Classical management theory is based on the belief that workers only have physical and economic needs. It does not take into account social needs or job satisfaction, but instead advocates a specialization of labor, centralized leadership and decision-making, and profit maximization.

 The human relations movement resulted from Elton Mayo and Fritz J. Roethlisberger's Hawthorne studies, which were designed to find ways to increase worker productivity at Western Electric's Hawthorne Works factory. The researchers watched workers closely as they altered working conditions such as lighting levels, rest periods, and the length of a work day. They found that the productivity levels of those participating in the experiment increased but not directly due to the conditions that Mayo and Roethlisberger were imposing on them.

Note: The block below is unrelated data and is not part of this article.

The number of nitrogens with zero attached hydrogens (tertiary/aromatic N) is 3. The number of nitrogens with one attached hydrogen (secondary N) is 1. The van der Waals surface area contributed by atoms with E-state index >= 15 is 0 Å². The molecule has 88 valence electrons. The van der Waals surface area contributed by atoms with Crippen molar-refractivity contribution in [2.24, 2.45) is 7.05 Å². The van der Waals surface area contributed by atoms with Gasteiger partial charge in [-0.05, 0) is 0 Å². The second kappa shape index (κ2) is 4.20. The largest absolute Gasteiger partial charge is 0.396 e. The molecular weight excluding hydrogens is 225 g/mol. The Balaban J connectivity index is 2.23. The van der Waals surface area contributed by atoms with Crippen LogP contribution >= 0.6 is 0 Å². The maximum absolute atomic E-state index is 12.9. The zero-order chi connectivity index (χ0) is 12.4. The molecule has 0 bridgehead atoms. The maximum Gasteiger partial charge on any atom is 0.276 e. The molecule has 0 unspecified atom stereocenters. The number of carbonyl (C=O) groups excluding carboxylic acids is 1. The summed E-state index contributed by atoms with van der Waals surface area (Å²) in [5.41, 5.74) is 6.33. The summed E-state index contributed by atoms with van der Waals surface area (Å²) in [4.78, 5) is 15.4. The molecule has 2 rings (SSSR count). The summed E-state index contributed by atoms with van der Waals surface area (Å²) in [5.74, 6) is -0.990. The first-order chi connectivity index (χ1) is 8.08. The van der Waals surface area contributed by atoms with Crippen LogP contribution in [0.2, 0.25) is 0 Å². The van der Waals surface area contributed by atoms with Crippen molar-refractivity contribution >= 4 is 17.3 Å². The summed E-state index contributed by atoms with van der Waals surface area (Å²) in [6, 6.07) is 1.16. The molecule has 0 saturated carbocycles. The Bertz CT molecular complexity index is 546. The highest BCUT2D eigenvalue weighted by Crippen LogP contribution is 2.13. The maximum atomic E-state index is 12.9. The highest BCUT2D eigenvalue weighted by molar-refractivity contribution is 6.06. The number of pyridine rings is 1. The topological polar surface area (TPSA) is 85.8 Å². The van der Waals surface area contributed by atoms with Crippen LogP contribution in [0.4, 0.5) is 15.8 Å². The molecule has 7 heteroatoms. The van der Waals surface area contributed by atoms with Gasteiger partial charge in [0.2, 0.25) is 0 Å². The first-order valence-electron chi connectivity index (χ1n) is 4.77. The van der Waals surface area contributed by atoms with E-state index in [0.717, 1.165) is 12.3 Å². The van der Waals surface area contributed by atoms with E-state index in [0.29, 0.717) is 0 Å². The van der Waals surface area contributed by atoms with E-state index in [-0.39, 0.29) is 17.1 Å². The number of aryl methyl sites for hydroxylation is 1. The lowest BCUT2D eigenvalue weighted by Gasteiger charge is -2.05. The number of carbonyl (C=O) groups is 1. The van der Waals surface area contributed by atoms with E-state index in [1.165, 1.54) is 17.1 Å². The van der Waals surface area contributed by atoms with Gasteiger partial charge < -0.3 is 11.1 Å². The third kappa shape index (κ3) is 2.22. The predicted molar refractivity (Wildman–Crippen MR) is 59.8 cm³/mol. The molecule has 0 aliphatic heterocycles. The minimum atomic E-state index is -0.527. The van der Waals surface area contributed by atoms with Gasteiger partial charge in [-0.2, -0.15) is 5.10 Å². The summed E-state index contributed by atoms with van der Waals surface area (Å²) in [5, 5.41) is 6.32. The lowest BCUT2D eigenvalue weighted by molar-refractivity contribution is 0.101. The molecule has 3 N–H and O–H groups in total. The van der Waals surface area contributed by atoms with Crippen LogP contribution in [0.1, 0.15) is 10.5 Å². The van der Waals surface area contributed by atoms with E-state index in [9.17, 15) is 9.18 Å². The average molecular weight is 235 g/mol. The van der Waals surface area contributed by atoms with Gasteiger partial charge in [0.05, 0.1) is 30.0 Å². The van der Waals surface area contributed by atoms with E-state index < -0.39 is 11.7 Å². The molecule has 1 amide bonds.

Weber was unlike most workplace leaders today. His theory of management, also called the bureaucratic theory, stressed strict rules and a firm distribution of power. He would've scolded today's managers, most of whom are open to new ideas and flexible work arrangements, for their leadership style. 
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